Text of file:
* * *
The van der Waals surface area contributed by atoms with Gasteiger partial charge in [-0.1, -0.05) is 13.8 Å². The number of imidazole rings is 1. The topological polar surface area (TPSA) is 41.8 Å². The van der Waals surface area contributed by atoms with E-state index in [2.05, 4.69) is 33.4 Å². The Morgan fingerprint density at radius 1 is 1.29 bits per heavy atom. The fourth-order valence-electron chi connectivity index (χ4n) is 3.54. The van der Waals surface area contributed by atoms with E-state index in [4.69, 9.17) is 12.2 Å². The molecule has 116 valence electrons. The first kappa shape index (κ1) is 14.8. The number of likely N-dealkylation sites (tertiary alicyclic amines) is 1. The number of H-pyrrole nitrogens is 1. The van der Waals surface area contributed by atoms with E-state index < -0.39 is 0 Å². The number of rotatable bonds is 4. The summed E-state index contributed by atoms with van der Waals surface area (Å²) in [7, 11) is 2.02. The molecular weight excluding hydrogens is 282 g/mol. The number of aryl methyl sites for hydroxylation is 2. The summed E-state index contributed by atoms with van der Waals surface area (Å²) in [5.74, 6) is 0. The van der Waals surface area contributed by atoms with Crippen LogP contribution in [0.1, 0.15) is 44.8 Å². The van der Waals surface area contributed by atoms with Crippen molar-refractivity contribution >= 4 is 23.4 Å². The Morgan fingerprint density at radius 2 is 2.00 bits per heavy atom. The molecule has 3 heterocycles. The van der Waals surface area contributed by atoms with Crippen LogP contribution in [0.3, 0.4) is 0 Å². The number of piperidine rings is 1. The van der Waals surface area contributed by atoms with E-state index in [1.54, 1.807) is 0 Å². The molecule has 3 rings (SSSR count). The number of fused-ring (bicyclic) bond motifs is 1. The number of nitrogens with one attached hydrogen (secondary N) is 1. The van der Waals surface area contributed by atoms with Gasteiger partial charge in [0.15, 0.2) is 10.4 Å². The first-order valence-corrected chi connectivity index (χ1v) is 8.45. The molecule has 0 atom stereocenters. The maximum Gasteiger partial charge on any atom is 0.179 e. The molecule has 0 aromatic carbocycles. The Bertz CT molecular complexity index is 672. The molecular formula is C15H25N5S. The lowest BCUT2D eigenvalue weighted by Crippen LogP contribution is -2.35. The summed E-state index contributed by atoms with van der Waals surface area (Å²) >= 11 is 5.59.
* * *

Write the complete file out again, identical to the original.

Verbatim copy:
The van der Waals surface area contributed by atoms with Gasteiger partial charge in [-0.1, -0.05) is 13.8 Å². The number of imidazole rings is 1. The topological polar surface area (TPSA) is 41.8 Å². The van der Waals surface area contributed by atoms with E-state index in [2.05, 4.69) is 33.4 Å². The Morgan fingerprint density at radius 1 is 1.29 bits per heavy atom. The fourth-order valence-electron chi connectivity index (χ4n) is 3.54. The van der Waals surface area contributed by atoms with E-state index in [4.69, 9.17) is 12.2 Å². The molecule has 116 valence electrons. The first kappa shape index (κ1) is 14.8. The number of likely N-dealkylation sites (tertiary alicyclic amines) is 1. The number of H-pyrrole nitrogens is 1. The van der Waals surface area contributed by atoms with E-state index < -0.39 is 0 Å². The number of rotatable bonds is 4. The summed E-state index contributed by atoms with van der Waals surface area (Å²) in [7, 11) is 2.02. The molecular weight excluding hydrogens is 282 g/mol. The number of aryl methyl sites for hydroxylation is 2. The summed E-state index contributed by atoms with van der Waals surface area (Å²) in [5.74, 6) is 0. The van der Waals surface area contributed by atoms with Crippen LogP contribution in [0.1, 0.15) is 44.8 Å². The van der Waals surface area contributed by atoms with Crippen molar-refractivity contribution >= 4 is 23.4 Å². The Morgan fingerprint density at radius 2 is 2.00 bits per heavy atom. The molecule has 3 heterocycles. The van der Waals surface area contributed by atoms with Crippen LogP contribution in [0.3, 0.4) is 0 Å². The number of piperidine rings is 1. The van der Waals surface area contributed by atoms with E-state index in [1.54, 1.807) is 0 Å². The molecule has 3 rings (SSSR count). The number of fused-ring (bicyclic) bond motifs is 1. The number of nitrogens with one attached hydrogen (secondary N) is 1. The van der Waals surface area contributed by atoms with Gasteiger partial charge in [0.15, 0.2) is 10.4 Å². The first-order valence-corrected chi connectivity index (χ1v) is 8.45. The molecule has 0 atom stereocenters. The maximum Gasteiger partial charge on any atom is 0.179 e. The molecule has 0 aromatic carbocycles. The Bertz CT molecular complexity index is 672. The molecular formula is C15H25N5S. The lowest BCUT2D eigenvalue weighted by Crippen LogP contribution is -2.35. The summed E-state index contributed by atoms with van der Waals surface area (Å²) >= 11 is 5.59.